A formal affair, but not for long.

So, my whole idea with the landscape was to do a formal look of green accented with ONLY WHITE. But somehow color always sneaks its way in either by plants from friends and family or a really great price at some nursery. Early in the Spring, though, the first things to emerge are true to my original theme.

I love how the pie crust edges and appearance of separate petals gives a flowing, moving look.

Petunia alongside the ‘trinity weed’ I accidentally grew in the basement. I purposely planted these white annuals in areas that had a lot of thick greens in order to create visual interest.

Bridal Wreath shrub, closeup. One day I want to make an actual wreath with this plant.

Bloom from Snow On the Mountain.


That One Spot of Tacky


Gnome Home with greenery all filled in! I’ve always thought gnomes were so stupid, and I still do, but they look so cool tucked away under a shrub in miniature form.


It’s mah birfdae.

This signature cake from Cold Stone Creamery…

If anyone is so bored and/or inclined, I accept congratulations in the form of celebratory comments and overly enthusiastic, cliche gifs made at Blingee. Kittens, tiaras, balloons – this special occasion knows no limits.

Seriously, though, I’m always kind of happy on this day. I think it’s because birthdays were something my family got right. We always celebrated, making the affair so big that you couldn’t help but be proud to be alive. Dysfunctional, maybe. Abuse, allegedly. Loved, ultimately.

The streamers, the banners, the wrapped boxes to the ceiling… I can see them. And if that means I have a proud side then so be it – because I’m not going anywhere unless I parade around, once in a while.

I still feel special on May 26th.

“What the hell are you doing, working on your birthday?” asked Kyle.
“Oh, they needed me. I have the next few days off though.”
“Well that’s good. You better celebrate.”

Just then the boys from the install bay came up to turn in their keys. I noticed them with a bottle of that iced coffee stuff flavored with sugar and chocolate. Unopened.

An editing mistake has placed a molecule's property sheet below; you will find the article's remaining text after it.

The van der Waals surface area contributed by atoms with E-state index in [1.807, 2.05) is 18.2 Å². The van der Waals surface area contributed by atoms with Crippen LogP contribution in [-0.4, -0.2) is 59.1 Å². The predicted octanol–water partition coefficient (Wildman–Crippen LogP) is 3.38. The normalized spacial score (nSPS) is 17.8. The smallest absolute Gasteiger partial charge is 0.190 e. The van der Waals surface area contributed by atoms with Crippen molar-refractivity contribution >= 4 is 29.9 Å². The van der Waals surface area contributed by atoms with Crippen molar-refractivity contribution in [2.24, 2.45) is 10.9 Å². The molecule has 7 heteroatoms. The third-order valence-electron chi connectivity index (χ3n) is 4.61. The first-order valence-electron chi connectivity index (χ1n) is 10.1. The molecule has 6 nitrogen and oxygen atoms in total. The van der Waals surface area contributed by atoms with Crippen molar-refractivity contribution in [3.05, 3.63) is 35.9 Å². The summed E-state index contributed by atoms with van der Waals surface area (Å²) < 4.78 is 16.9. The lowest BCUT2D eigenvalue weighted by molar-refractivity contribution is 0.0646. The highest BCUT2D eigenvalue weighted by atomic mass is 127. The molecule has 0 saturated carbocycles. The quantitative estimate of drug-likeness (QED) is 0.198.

“Tony, it’s my birthday. Can I have this?”
“It’s really my birthday. I love these. Please? I want it.”
“Ahum…well, okay! Happy birthday!”
To the other boy I said, “Look what Tony gave me for my birthday!”
“Oh! That…was mine. That’s okay though. Happy birthday!”

This pleased Kyle.”Atta girl! You’re on a roll, now.”

…is called Cookie Dough Delirium


Thank You, Disco Ball

There is a disco ball hanging

in the middle of it all

It will distract you into dancing

It will glisten

It will stall

Someone’s telling the newest recruit all about themselves when I overhear one of my pet peeves: repeating personal information like one-liners.

“I played football, but I’m really more like a teddy bear…”

Teddy bear. Dear Christ, I’ve already had to sit through this explanation during a one-on-one. He just killed all sentiment that data had.

I text the girl next to me and we make fun of how narcissistically hot this fire is between the two men.

You and me could write a bad bro-mance.

She texts back, an amazing multi-tasker in the middle of her own group conversation:

Girl u funny. Ba-ba-bad bro-mance, ba-ba-bad bro-mance.

Whenever I flip through her phone there are hordes of photo collections where she’s touching up in front of a bathroom mirror at a club or pursing her lips at a table, always surrounded by a respectively large entourage of other beautiful girls all doing the exact same thing. It makes me wonder how awfully boring this must seem compared to her typical nightlife. I wonder if she thinks my name is Girl, but not really.